Jan 20th 2021

Now’s the time to rethink your relationship with nature

by Matthew Adams

 

Matthew Adams is Principal Lecturer in Psychology at the University of Brighton

 

The pandemic has allowed many of us to develop a new appreciation of the great outdoors. But of course, this renewed engagement with nature comes at a time when our natural world is facing an unparalleled climate crisis.

I’m a psychologist interested in how people engage with and think about nature, in this precise historical moment when it is unprecedentedly threatened. In my new book Anthropocene Psychology I consider how we live in and with nature and how this poses profound and troubling questions.


Read more: Five must-read novels on the environment and climate crisis


If you’ve never heard of the Anthropocene, here’s a very brief primer. Anthropos is Greek for human and cene refers to a distinctive geological time period. The term is used to convey how, for the first time in history, the Earth is being transformed by one species – homo sapiens.

Though timings are still debated, around 1950 is considered the start date of the Anthropocene, as this is when rapid escalation of various factors began to converge. Factors such as the use of fossil fuels, population growth, tourism and travel, energy use, water usage, plastic waste, industrial agriculture, CO₂ emissions, deforestation, habitat loss and a warming climate.

Conscious of our connections

The idea of the Anthropocene can seem overwhelming and can generate anxiety and fear. It can be hard to see past notions of imminent apocalypse or technological salvation. Both, in a sense, are equally paralysing – requiring us to do nothing.

I consider the Anthropocene as an invitation to think differently about human relationships with nature and other species. Evidence suggests this reorientation is already happening and there are grounds for optimism.

For example, in just the last few years there has been an increasing number of academics in many different fields working on new understandings of how nature is deeply interconnected. Take forest ecologist Susan Simard, who looks at the way in which trees communicate with each other to enhance the health of forest ecosystems, part of a “wood wide web” that can also incorporate other species, including people. Then there’s the philosophers such as Timothy Morton and Donna Haraway both arguing that the Anthropocene provokes us to radically rethink how we perceive and relate to non-human animals and nature more generally.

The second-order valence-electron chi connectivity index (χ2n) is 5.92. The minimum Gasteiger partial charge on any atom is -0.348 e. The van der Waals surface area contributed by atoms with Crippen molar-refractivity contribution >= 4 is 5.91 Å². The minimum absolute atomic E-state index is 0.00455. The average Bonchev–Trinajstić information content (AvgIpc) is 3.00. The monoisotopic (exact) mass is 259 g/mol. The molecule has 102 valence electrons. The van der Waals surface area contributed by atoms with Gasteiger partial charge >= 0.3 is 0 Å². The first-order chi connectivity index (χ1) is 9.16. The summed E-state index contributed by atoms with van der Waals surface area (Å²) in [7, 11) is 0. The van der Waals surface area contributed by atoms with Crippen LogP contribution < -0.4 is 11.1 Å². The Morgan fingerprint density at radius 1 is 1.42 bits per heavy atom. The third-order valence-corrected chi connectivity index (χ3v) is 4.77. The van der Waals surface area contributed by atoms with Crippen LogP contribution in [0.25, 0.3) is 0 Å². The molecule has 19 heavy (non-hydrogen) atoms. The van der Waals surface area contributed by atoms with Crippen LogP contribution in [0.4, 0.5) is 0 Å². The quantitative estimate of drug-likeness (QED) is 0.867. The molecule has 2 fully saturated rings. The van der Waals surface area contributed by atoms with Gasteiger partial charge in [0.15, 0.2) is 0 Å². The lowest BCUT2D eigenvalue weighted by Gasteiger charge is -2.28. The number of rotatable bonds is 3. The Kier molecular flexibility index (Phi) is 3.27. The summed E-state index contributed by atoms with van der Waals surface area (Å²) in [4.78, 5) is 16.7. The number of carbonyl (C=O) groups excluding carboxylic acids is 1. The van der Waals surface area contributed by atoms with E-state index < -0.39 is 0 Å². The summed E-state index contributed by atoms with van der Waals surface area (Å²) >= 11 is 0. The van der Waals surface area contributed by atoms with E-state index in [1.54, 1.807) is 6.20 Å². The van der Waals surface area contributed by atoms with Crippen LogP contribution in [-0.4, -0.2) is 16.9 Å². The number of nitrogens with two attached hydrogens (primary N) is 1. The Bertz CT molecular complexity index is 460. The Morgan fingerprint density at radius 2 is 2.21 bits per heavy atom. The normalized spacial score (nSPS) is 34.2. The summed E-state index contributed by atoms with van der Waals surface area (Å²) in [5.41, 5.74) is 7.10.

Alongside these developments are indigenous North American scholars like Zoe Todd and Kim Tallbear renewing older forms of knowledge about the fundamental interconnectedness of humans, other species and landscape for new and receptive audiences. All are pushing at the boundaries of what we know about the entanglement of human and other forms of life.

Novel approaches to our relationship with nature are not limited to academic research. A recent Netflix nature documentary, My Octopus Teacher, is a more mainstream example. It documents a year in the life of filmmaker Craig Foster as he forges a life-changing friendship with an octopus. While Richard Powers’ Pulitzer prize-winning novel The Overstory interweaves multiple human stories with those of trees – shining a light on our connection and reliance upon the natural world.

These efforts are reflected in wider trends like the growth of veganism and animal welfare movements. Along with the push to grant rights to nature and natural entities. And the increasing vocalness of and receptiveness to indigenous knowledge and activism. There’s also been a rise of mutually beneficial animal-assisted therapies and nature-based interventions. All of which represent greater recognition of our entanglement with nonhuman nature.

Time to think differently

Precisely because it is unsustainable, the Anthropocene is likely to be short lived in the context of the planet’s history. And while this might seem scary or depressing at first, it’s a realisation that can invoke feelings of relief or even awe.

Activities like mindfulness or meditation in nature, along with “technology sabbaths” or structured time away from screens can help us begin to redefine our relationship with the natural world. Exercises that encourage us to contemplate deep time can also help us to avoid overwhelm and eco-fatigue.

While practices like this may seem naive or indulgent in the face of environmental crisis, it’s worth remembering that felt experience is essential to the momentum of any movement. And that becoming more conscious of the ways in which humans and nonhumans are inextricably connected is now more vital than ever.